Name: Glenn M.
I understand why the leaves change color. If chlorophyll
is the same then why does not grass or conifers change color in the autumn.
Deciduous plants lose their leaves by winter; evergreen plants retain their
leaves much longer, but they too, eventually lose their leaves or
needles. There are conifers that do change color early in autumn and lose
their needles by winter.
Anthony R. Brach
Certain trees, for example red maples, have colored substances in the
leaves in addition to chlorophyll. During the spring and summer the color of
these other substances are overwhelmed by the intense green color of
chlorophyll. In the autumn when the chlorophyll is no longer present, these
underlying substances show off their color. Other plants, e.g. most grasses
I can think of, do not have any of these colored substances, so in the autumn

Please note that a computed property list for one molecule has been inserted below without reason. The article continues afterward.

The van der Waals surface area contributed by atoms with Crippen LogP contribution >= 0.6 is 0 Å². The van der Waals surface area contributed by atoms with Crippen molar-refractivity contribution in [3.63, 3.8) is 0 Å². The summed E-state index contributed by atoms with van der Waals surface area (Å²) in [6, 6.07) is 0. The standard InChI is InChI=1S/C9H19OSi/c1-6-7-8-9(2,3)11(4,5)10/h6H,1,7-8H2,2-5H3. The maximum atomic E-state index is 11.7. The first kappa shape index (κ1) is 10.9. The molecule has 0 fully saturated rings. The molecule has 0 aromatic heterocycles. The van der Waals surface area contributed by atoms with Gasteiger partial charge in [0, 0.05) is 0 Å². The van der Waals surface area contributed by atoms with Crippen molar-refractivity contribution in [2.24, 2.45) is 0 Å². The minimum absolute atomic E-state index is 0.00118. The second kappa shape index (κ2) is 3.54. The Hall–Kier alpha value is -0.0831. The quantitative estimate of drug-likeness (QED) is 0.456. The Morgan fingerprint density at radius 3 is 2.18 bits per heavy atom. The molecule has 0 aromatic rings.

they just turn brown.
It is simply a matter of different adaptations to seasonal changes. Most
conifers have leaves with small surface area and waxy coating to reduce
water loss in winter, which is more of a problem to many plants than
temperature. Lawn grasses and many other plants have natural "antifreeze"
like components in their leaves that keep tissues from being destroyed by
freezing. Interestingly many of our native prairie grasses do turn subtle
but very lovely colors in fall as they enter winter dormancy.
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Update: June 2012